USA: A recent study published in Translational Psychiatry shed light on the time of year and time when people have the strongest suicidal thoughts.
The research identified the month when people have the strongest suicidal thoughts and that these thoughts occur a few months before the peak of suicidal behavior in the spring/early summer. It also showed that the daily peak of suicidal thoughts is between 4 and 5 am.
The researchers, Brian O’Shea and René Freichel, show that suicidal thoughts are indeed higher in winter (December) and have developed a conceptual model of why suicidal behavior takes a few months to reach a ‘tipping point’ . They also found that 4am to 6am is when people are likely to be most vulnerable to taking their own lives. Additionally, they found an overall increase in negative self-harm cognitions over the six years of the study.
Most people assume that suicide rates will be higher in the winter, but spring/early summer is when suicidal behaviors peak and this finding has baffled researchers since it was first identified.
Research from the University of Nottingham School of Psychology, conducted in collaboration with the University of Amsterdam and Harvard University, examined the seasonal pathways of suicidal thoughts and identified when suicidal thoughts peak during the year and also at what time of year. day these thoughts are the worst.
Over a six-year period, responses were collected from over 10,000 people in the UK, US and Canada who completed questionnaires and tasks about their moods, thoughts and ideas about suicide and self-harm using the Project’s Implicit Health Database ( PIH).
The Doctor. Brian O’Shea from the University of Nottingham led the study and explains: “It is well documented that winter is a time when people with mental health issues can struggle with worsening mood and depression. the change of seasons that affects many people’s mental health. So it may come as a surprise that spring, a time when you’d assume people’s moods improve, is actually the time of year when people are most at risk of taking their own lives. The reasons for this are complex, but our research shows that suicidal thoughts and mood are worst in December and best in June. Between these two points there is an elevated risk of suicidal behavior, and we feel this is because the gradual improvements in their mood and energy can allow them to plan and engage in a suicide attempt. The relative comparison between self and others’ moods improving at a perceived higher rate are complementary possibilities that need further testing.”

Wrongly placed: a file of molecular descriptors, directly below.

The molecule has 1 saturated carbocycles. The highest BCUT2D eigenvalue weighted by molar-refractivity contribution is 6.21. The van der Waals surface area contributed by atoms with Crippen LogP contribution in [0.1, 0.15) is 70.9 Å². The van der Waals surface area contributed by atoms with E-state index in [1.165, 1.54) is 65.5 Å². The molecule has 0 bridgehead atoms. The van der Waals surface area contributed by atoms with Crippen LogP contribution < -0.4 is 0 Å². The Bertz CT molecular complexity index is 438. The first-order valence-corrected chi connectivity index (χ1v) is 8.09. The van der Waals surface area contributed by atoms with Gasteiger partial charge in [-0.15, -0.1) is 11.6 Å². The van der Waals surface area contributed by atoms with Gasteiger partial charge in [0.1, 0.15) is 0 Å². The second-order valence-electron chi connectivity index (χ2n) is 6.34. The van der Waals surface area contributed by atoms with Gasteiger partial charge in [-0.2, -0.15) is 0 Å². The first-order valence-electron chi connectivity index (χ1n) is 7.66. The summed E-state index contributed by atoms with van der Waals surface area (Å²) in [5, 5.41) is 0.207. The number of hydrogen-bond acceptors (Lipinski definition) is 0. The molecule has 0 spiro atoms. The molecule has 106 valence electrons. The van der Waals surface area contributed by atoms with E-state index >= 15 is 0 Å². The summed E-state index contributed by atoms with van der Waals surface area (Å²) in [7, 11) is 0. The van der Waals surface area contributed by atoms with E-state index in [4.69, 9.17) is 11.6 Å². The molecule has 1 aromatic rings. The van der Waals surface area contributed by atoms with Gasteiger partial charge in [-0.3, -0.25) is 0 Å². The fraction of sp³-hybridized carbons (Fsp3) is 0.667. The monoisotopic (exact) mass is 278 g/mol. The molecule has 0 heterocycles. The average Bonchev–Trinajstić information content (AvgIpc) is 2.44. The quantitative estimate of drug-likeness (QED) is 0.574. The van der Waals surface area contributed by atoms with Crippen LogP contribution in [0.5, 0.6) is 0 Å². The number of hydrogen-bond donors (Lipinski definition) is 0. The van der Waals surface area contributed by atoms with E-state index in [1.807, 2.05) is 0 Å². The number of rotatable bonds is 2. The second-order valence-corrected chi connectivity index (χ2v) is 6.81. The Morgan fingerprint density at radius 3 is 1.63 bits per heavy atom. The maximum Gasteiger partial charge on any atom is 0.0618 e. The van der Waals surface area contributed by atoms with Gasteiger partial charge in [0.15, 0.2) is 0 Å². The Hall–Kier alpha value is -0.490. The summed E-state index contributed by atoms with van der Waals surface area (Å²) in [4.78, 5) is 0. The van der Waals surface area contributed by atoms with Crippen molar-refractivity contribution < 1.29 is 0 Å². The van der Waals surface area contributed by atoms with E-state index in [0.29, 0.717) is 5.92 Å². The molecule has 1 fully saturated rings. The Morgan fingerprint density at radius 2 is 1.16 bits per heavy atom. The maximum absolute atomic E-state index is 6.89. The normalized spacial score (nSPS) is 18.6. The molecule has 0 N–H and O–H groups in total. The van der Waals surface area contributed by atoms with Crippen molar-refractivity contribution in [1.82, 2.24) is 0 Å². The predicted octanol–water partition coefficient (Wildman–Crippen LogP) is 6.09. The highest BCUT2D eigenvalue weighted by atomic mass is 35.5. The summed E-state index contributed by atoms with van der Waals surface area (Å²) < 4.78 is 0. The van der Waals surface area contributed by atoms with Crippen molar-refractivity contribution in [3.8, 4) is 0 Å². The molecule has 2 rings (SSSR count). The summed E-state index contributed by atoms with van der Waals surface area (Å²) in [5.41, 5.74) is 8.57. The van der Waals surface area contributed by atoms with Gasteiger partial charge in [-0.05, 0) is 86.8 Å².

Online tasks were designed to examine the temporal dynamics of explicit and implicit self-harm cognitions, with explicit cognition examined through direct questions about mood, suicide, and self-harm using a standard 1-to-5 scale. of reaction time in which people were asked to rank words related to themselves in real time with death and life words.
Sample respondents belonged to three groups: (1) previous suicide attempts; (2) suicidal ideation and non-suicidal self-harm; (3) no previous self-harm, suicidal thoughts or behavior). The researchers found an overall increase in negative self-harm cognitions over the six years and seasonality effects for mood and desire to die, particularly among those who had already made a suicide attempt.
The results show a latency between the peak of explicit and implicit suicide cognition in winter and the peak of suicide attempts and suicide deaths in spring. Explicit cognition of suicide, which peaks in December, preceded implicit associations with self-harm, which peak in February. Both peaks precede the spring/early summer peak of suicidal behavior. Similar lagged effects were seen at 24 hours, with explicit suicidal cognition and mood peaking at 4-5 am and implicit cognition delayed at this peak.
The Doctor. O’Shea adds, “This study is the first to look at time trends around mood and thoughts of self-harm on such a large scale, and really pinpoints the times when intervention can be most beneficial.”
Freichel, R., O’Shea, BA Suicidality and mood: the impact of trends, seasons, day of week, and time of day on explicit and implicit cognitions among a sample of the online community. Transl Psychiatry 13, 157 (2023). https://doi.org/10.1038/s41398-023-02434-1.